The flight squadrons came at five o’clock in the morning. (Madrid was still treating its wounded and collecting the corpses.) They returned at eight, at nine, and then at half past three. It was a job well done, a thorough and meticulous bombing of all the central districts. The San Miguel market, the Red Cross Hospital and Marqués de Urquijo Avenue have been devoured. The bombs explode everywhere: in Martín de los Heros, San Marcos, Monteleón…
By lunchtime, just over three hundred dead were already on the slate.
The rebels strengthen the aerial bombardment – no doubt considered insufficient – by launching artillery fire.
Six 75mm shells hit the Telephone Exchange, which rises fifteen stories above Madrid, yet miraculously none explode. Nor does a 155mm shell that slides into the small switchboard exchange.
The building shakes under the pressure. But no-one moves: the girls, their earphones on, go on marking the connections, the journalists try to get through to London or Paris.
Unfortunately, we cannot say that the explosives in the rest of the city are so accommodating. They explode, thunder, shatter, slaughter. Ambulances endlessly scour the streets in all directions, renewing their cargo of wounds and suffering once they have unloaded the previous haul at a hospital. But night falls. And then the butchery begins, the horror of the Apocalypse: the assassins wheel endlessly around the sky, releasing explosives, incendiary bombs and shrapnel.
A bomb falls into the subway entrance in the Puerta del Sol, near Alcalá, tearing up the road and sinking a crater fifteen metres deep. In San Jerónimo, a chasm opens up across the full width of the street. From 20 different places, the fire starts to consume the city.
I am near the Carmen Market with two colleagues when the bombardment begins. Three bombs, two of them incendiary shells, fall close by. Crouching in a doorway, we see how the little market stalls catch fire, lighting up the frantic flight of men, women and children.
During a brief lull, we dash to the Telephone Exchange.
From this extraordinary vantage point, the sight is one of unthinkable horror. A circle of flames converges on Gran Vía with majestic slowness. We observe how rooftops catch fire, and houses burn downwards before crashing heavily amidst a splendor of sparks and flames. Some burnt-out buildings remain upright, like tall sinister figures, licked by reflections from the fire that continues its work further away.
The firefighters stop hosing these thousands of homes. In any case, the enemy planes make their task impossible. When they see them aiming the extinguishers, they fly very low, just above the fire, dropping a couple of explosive bombs to teach a lesson to these firefighters who are only trying to fulfill their duty.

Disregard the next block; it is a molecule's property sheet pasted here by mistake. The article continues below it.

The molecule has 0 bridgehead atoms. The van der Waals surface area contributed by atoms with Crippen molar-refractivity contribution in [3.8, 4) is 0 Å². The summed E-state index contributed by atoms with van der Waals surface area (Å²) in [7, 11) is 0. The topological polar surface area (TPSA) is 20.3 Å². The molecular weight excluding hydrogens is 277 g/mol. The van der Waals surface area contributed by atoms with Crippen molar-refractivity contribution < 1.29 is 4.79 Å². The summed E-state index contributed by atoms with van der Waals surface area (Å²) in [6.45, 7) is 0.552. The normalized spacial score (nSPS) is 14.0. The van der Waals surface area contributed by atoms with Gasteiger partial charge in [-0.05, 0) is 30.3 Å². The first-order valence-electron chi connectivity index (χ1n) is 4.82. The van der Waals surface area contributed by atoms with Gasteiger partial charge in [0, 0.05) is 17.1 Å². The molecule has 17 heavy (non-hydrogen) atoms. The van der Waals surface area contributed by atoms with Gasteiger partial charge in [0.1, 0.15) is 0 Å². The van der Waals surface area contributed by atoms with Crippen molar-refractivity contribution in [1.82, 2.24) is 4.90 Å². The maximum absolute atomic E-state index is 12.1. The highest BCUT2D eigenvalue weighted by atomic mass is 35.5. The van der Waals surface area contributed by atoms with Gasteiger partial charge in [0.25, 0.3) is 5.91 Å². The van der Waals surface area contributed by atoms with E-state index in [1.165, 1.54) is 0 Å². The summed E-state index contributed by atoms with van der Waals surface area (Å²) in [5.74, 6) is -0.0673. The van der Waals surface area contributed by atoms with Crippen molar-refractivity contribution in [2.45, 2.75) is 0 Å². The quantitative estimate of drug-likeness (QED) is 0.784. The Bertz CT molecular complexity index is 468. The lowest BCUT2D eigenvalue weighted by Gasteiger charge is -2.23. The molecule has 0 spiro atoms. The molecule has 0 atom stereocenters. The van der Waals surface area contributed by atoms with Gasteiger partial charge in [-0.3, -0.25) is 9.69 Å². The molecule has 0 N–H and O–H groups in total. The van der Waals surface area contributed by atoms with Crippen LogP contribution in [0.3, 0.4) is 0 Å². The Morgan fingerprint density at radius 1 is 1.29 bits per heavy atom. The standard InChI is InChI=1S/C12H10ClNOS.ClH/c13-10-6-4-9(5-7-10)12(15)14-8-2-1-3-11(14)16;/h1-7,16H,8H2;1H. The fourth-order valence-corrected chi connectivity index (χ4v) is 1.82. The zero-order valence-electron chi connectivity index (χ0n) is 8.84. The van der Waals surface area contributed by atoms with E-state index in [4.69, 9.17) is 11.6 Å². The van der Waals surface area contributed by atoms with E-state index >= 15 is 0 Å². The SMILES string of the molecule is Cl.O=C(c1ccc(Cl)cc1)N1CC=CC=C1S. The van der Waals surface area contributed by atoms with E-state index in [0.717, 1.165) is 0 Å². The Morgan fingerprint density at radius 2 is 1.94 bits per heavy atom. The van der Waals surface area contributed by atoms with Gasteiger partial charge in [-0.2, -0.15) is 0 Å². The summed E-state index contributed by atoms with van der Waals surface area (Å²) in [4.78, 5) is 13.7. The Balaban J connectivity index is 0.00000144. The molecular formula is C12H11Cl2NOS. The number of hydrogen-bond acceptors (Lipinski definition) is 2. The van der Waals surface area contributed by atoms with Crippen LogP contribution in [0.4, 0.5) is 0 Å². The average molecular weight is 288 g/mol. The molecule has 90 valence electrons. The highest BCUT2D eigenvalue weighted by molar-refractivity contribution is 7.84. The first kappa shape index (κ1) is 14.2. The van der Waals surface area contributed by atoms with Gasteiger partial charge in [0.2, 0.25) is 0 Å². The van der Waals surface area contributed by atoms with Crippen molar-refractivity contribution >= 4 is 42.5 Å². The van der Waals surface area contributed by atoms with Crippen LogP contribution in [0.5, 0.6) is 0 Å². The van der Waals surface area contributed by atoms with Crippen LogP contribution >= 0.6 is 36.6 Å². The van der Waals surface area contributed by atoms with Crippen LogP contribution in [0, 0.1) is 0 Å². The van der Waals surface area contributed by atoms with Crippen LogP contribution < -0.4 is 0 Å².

A dozen of these valiant men were killed in this way, as they tried to put out the fire at the Savoy hotel, and fell from the top of their ladders into the flames.
Nothing can be done about it. We can only wait until the rain of killer meteorites has ended, wait until there have been enough dead and wounded to slake the thirst of General Franco’s gods.
300,000 people walk the streets, looking for refuge. Mothers retrace their steps to an area in flames, looking for a child who – although they do not know it yet – is nothing but a small heap of ashes. Children, crazed by fear, call for mothers who have been turned into ashes beneath the rubble. A whole people seeks refuge against the wrath from the sky and finds none. From that night on, it turns in circles, incapable of escaping from the horror, accompanied by its mattresses, clocks, resigned donkeys, and the maddened, terrified, clinging children.
Madrid burns for 15 hours, and then the fire tires. There is a lull for a day. But the following night, the 19th, at 2.30 in the morning, the killing is renewed. The fire starts again, we are back in hell.
But why go on describing the martyrdom of Madrid, why list the areas of destruction and recount the mass murders. Even horror becomes monotonous.
I would just like to conclude with five reflections.
1 The bombardments have already killed 2,000 civilians, perhaps more.
2 There are no military objectives in the area where the bombardments were at their most intense.
3 Nobody – I repeat, nobody – has seen the famous pamphlets which rebel planes apparently launched to warn the population that they should seek refuge in the Salamanca district.
4 This district is now overcrowded and cannot now receive more than 20,000 people. And there are a million inhabitants in Madrid.
5 About 100,000 people can take refuge in cellars and subways with at least a degree of safety. But there a million human beings in Madrid.
So Death has plenty on its plate.
I have said that I am no more than a recording secretary.
But let me say what I think.
Christ said: “Forgive them for they know not what they do”. I feel that after the slaughter of the innocents in Madrid, we should say: “Do not forgive them for they know right well what they are doing.”
Translation: Martin Minchom. Click here for an extended essay on Delaprée and the impact of his work on Picasso.
 The Francoist army had reached the outskirts of Madrid by 4 November 1936, but the full-scale attack began on 7-8 November. There were many aerial bombardments from late October onwards, and the most intense were between 16 and 23 November.
 There was no aerodrome in Cuatro Caminos so Delaprée is referring to Cuatro Vientos (or perhaps Getafe). Either way, pace Stradling, the aerial attack on Getafe apparently meant little to Delaprée and his readers.
 Hotels were requisitioned for use as hospitals. (The anarchist leader Durruti died in the Ritz.)
 I have not traced reports by Flasch (or Flash), but his presence in Spain is corroborated by the testimony of Delaprée’s boss, Pierre Lazareff.
 Le martyre de Madrid (but not Marianne or Mort en Espagne) had the probable interpolation for French readers (p. 25) that it had fifteen stories like an American sky-scraper, and two more at the top in Spanish baroque style.
 Delaprée’s figure is almost certainly too high.
 After this sentence, Le martyre de Madrid (but not Mort en Espagne) has the probable interpolation (p. 28): “And now that I am a recording secretary, as I said at the beginning, I wish to give my opinion without forcing it on anyone.”
 Marianne removed the final lines, after “on its plate”.